Tackling Teacher Shortages With Targeted Strategies

This article is part of The New York Times Learning special report about how the pandemic has continued to change how we approach education.

When Martisha Martin, a history teacher, moved from Broward County, Florida, to Washington, D.C., seven years ago, she chose to work at H.D. Woodson High School on the city’s impoverished eastern edge. She was drawn to the school’s commitment to strengthening urban education — and the prospect of a bigger paycheck.

Now at Stephen E. Kramer Middle School, one of Woodson’s feeder schools where all students qualify for free or reduced-price lunches, Ms. Martin is among dozens of District of Columbia Public Schools teachers receiving $20,000 annual bonuses for highly effective performance in select schools.

“I was very intentional about selecting a school when I moved to D.C. that would give me the highest bonus incentives,” said Ms. Martin, who recently moved into the Kramer neighborhood from suburban Maryland. “You get to help high-needs students, and the money helps.”

Most public-school teachers are paid based on their college credits and the years they’ve taught. But when the 48,000-student public school system in the nation’s capital wanted to get more top teachers into its most challenging schools, it started doing what the private sector has long done to attract and keep talent: paying more.

School districts have faced enormous challenges in staffing the nation’s nearly 100,000 public schools since the start of the pandemic. Many, as a result, have started the school year with shortages. The stressors of teaching during the pandemic and working on the front lines of the culture wars boosted attrition. Low unemployment levels are offering would-be teachers job opportunities outside of education, and substitutes have been in short supply.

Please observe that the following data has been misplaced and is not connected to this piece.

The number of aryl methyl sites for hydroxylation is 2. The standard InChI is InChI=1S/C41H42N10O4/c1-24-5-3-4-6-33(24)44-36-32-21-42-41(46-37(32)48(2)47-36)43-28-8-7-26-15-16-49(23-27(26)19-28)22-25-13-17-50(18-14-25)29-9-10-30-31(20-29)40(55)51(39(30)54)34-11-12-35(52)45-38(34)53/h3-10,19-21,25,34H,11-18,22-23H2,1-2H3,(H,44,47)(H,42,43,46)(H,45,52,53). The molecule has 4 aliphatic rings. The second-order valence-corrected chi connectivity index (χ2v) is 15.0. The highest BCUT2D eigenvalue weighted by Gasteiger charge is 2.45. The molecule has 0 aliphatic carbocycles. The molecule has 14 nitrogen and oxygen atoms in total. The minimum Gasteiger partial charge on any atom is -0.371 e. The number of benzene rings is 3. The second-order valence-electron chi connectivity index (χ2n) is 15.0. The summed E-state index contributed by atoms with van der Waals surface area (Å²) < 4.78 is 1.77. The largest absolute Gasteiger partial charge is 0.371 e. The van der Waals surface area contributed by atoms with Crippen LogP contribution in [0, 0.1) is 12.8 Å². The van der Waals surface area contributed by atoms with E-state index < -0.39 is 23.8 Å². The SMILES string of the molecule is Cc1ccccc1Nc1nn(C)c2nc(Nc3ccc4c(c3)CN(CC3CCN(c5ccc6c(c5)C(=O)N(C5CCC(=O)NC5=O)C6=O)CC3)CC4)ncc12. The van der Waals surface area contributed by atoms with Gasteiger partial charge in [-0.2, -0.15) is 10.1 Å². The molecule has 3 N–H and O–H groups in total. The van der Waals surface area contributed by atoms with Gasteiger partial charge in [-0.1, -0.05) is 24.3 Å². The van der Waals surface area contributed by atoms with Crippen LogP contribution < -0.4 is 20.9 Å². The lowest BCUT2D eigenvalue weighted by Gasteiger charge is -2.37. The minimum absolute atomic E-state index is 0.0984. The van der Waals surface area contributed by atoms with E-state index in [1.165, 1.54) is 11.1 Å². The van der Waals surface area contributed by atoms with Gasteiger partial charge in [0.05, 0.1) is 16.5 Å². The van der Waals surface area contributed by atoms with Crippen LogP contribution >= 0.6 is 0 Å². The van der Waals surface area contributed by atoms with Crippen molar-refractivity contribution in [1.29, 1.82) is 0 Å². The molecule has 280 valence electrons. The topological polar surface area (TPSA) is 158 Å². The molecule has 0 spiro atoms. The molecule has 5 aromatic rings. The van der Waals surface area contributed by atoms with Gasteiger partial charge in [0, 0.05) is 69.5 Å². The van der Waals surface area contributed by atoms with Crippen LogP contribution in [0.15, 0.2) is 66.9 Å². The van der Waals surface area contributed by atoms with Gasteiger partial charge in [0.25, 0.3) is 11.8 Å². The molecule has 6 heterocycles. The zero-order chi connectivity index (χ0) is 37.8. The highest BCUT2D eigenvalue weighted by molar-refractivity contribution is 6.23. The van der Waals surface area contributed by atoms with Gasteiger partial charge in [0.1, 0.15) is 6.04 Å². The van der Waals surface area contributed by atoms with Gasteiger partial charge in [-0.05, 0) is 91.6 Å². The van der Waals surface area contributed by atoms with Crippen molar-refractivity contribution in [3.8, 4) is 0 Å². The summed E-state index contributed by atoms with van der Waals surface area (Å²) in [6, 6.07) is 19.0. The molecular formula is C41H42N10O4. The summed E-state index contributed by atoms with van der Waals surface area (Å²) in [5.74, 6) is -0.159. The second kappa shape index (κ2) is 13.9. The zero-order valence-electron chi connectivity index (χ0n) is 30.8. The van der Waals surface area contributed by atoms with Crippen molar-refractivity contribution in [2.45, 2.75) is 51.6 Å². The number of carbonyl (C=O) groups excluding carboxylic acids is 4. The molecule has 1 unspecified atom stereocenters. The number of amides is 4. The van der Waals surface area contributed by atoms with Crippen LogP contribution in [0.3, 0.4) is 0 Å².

But schools have been awash in federal funds to aid pandemic recovery. As a result, many state and local policymakers have taken sweeping steps to increase the supply of teachers — including admitting applicants without college degrees.

School officials and researchers say the shortages are primarily in areas where they have existed for years — rural communities, schools serving low-income students and students of color, and in subjects such as special education, foreign languages and advanced math and science.

And those shortages have been accompanied over the years by substantial surpluses in other subjects, grade levels, or parts of the country, notably in elementary education and well-resourced suburban enclaves. Researchers from the National Center for Analysis of Longitudinal Date in Education Research (Calder) found that a decade ago only a third of newly trained teachers found jobs.

[Read More: In Demand: The Real Teacher Shortages and How to Solve Them]

The mismatch in supply and demand, researchers say, points to long-neglected flaws in the teacher labor market: aspiring teachers frequently don’t know what jobs are going to be available to them when they complete their training, while states and school districts have neglected to use financial incentives to persuade candidates to take jobs and stay in them.

“Information and incentives are basic ingredients of market systems, and teaching lacks both,” said Dan Goldhaber, Calder’s director and a leading researcher on the teaching profession.

But the pandemic has pushed states and school districts to address these longstanding shortcomings, Mr. Goldhaber and others said. Increasingly, education leaders are joining the District of Columbia Public Schools in using “market mechanisms” to target shortages more effectively, turning to salary incentives and other market-oriented solutions to attract teachers.